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camel of the day 21-3-2020

From – Public Domain

Nikos Pirosmani

is famous enough in Georgia that he’s featured on banknotes.  Like this one:

This is a little ironic given that he never had that many of his own.  But the attitudes that led to this are precisely what makes him a worthy artist hero both to Georgia as an independent state and to Georgia in the Soviet era.

A lifelong artist for cafes and signs, when he came by money he opened a shop himself.  Unfortunately for him (and maybe fortunately for those who want to see more beautiful art, rightly or wrongly) his administrative technique consisted in overcharging the wealthy and giving stuff away to the ordinary peasants.  The ordinary peasants were fine with this, and took enough stuff that he had to return to doing art for a living.

Ho hum.

The critical establishment ridiculed his naive style when he finally got his big break, and he ended up homeless in Tblisi.  Before ending up dead of pneumonia. 

Ho hum.

There is a happiness of sorts to be had in his story, however.  Unlike most artists, with all their petty compromises and grandstanding and intellectualisations of what they do, he was able to – truthfully, simply and beautifully – say this about himself:

“I wanted to paint what I painted”.

Unfortunately for the Scotch Camel, this appears to be the only time he wanted to paint a camel. You can read more about him here: or watch a whole 1969 film about him here (Georgian, with subtitles available).

camel of the day 15-3-2020

Hippolyte Delie, Emile Bechard, the dromedary and the mystery man

…were the partnership that took credit for the photo.  But both the camel, and the gentleman on the camel, deserve high commendation for a great picture – given the length of time that the subject of a photo needed to stay still for at this period.  There’s lots of  Delie and Bechard’s “Egyptological” work associated with the collections of the Musee Boulaq, the ancestor of the current Egyptian Museum in Cairo, but this is the only picture I’ve found that prominently includes a camel.  Which is probably not that surprising, given the patience and stillness required for photography in this period.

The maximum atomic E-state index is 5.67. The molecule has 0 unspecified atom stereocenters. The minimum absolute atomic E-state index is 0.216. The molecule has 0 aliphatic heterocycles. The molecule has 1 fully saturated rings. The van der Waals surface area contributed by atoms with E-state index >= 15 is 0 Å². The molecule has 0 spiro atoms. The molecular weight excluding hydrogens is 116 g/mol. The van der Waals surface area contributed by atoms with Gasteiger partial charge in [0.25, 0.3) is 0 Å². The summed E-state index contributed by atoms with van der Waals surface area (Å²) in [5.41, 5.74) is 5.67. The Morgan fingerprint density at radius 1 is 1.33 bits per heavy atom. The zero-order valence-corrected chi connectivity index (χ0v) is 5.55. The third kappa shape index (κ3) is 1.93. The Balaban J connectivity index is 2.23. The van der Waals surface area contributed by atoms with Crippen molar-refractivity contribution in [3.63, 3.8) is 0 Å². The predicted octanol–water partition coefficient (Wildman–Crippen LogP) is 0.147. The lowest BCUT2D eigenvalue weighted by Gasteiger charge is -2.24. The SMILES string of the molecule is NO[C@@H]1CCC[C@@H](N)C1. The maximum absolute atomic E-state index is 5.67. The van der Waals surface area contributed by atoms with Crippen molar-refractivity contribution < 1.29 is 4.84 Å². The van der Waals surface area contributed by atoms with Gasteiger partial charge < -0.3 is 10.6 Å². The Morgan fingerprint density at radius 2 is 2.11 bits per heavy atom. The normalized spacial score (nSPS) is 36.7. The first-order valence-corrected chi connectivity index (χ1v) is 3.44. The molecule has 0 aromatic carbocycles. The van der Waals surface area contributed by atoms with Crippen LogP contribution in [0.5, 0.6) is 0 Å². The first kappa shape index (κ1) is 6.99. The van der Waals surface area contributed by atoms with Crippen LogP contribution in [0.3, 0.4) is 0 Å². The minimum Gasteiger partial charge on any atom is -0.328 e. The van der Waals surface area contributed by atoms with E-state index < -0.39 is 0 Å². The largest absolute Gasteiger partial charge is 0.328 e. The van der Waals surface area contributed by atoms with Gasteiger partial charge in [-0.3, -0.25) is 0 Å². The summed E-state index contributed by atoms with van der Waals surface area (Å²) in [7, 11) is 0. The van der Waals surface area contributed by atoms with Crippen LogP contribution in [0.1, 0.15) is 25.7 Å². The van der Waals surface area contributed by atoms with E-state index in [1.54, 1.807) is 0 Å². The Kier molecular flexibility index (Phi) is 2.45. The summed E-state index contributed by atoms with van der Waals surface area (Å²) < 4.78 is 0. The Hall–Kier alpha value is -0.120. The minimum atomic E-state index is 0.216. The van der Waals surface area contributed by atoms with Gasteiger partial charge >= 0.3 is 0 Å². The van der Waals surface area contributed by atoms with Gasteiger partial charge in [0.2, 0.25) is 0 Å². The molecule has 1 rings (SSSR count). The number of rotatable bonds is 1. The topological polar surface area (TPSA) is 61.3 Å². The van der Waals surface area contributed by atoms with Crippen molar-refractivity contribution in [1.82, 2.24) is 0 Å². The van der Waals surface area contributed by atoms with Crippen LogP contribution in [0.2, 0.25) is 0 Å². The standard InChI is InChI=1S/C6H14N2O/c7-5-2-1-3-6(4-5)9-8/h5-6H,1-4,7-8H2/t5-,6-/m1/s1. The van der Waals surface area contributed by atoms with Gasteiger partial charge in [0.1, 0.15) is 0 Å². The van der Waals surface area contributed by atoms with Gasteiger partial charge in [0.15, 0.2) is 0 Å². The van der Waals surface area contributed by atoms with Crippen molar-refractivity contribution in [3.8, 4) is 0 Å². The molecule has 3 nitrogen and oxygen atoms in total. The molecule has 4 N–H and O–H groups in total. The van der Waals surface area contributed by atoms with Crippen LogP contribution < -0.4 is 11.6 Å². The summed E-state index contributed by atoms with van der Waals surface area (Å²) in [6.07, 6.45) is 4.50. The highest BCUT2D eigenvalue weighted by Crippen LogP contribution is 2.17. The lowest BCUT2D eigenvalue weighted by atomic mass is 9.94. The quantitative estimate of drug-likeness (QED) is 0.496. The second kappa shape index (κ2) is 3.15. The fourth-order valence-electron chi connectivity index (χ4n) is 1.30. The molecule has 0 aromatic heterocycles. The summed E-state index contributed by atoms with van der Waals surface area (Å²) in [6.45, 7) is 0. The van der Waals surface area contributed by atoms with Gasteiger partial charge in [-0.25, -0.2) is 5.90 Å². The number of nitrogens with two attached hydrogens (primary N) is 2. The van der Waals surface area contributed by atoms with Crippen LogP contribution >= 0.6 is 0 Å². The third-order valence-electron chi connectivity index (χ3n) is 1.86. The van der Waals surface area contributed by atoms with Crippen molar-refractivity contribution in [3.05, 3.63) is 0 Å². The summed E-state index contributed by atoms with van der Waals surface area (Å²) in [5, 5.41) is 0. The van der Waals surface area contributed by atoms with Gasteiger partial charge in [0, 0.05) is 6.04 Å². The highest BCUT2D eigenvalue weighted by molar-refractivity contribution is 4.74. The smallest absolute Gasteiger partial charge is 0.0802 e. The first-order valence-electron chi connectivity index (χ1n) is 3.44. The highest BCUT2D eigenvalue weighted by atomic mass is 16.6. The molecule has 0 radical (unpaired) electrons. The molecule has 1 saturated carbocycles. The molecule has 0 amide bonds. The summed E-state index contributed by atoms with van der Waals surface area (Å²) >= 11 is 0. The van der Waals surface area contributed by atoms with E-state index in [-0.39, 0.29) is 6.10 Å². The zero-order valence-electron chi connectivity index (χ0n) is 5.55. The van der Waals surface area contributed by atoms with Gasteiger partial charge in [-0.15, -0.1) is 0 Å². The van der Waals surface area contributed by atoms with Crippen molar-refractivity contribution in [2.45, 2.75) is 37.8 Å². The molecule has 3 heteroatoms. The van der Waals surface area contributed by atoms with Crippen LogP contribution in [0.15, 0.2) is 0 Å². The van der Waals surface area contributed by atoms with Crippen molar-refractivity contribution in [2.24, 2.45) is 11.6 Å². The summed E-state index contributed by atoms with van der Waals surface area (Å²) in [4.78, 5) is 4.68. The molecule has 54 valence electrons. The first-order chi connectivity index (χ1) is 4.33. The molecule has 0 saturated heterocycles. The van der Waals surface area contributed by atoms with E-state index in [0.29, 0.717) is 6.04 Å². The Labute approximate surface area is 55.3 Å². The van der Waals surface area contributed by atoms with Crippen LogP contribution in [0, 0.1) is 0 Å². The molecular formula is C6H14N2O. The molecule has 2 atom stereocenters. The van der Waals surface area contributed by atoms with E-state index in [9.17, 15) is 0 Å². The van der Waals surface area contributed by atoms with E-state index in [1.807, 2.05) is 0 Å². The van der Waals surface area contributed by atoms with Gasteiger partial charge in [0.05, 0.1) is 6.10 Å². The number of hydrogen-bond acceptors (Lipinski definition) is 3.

Unfortunately, neither of the subjects’ names were recorded.  

This seems, and is, dramatically unfair.  It’s something to give the credit to the photographer when it’s only a matter of capturing a moment (as with the street photography of Vivian Maier, for instance) but surely it’s not right to do so if the effort of maintaining the pose is greater than that of arranging the picture.  Under these circumstances, especially given the relations of power in operation in nineteenth century Cairo, you might suspect there’s something to the idea of a photograph being a stealing of the soul.

I wonder if they ever saw the picture?  Did the rider (or the camel, for that matter) contemplate that someone might be looking at them from the world of a century and a third later and talking about their soul. 

Would they care?

camels of the day 1-3-2020

Today’s picture is brought to you courtesy of the brilliant copyright free digitisation program of the Amsterdam Rijksmuseum.  It caught my eye because it shows the sheer scale of the cameline economy of the silk road at its height.

Grote karavaan met bepakte kamelen en gewapende figuren te paard, by Jan Luyken, 1681

What does it tell us?

Nothing absolutely.  It’s not like it’s a rigorous statistical analysis of camel traffic in a given year.  Or as if Mr. Luyken’s correctly drew to scale or perspective (really, check out the vast camels that appear in the middle and far distance in relation to the tress and to the walls of the caravanserai).  But Luyken is clearly not lying about the sheer immensity in the scene.  It’s a little like the feeling of strangeness and uncomfortable recognition you’d get if you’d never before realised the scale of the motorways your everyday life depends upon.

Like looking at your own veins.

Kigali Traffic Jam by Emmanuel Kwizera via Wikimedia Commons.  CC-BY-SA4

Have a good Saint David’s Day.

Camel of the day 24-2-2020

Picture courtesy of Carptrash on wikipedia.

This is one of the first pictures I encountered on searching for camels in Tripoli. It’s not the Tripoli I was looking for, but it led me to an oddity I never knew about before (as well as making me happy by being a camel statue that actually ought to be where it is, unlike the ones I dealt in a previous Camel of the Day post).  This is the astonishing Moorish revival style of architecture that characterises the building this camel and its friend are kneeling in front of.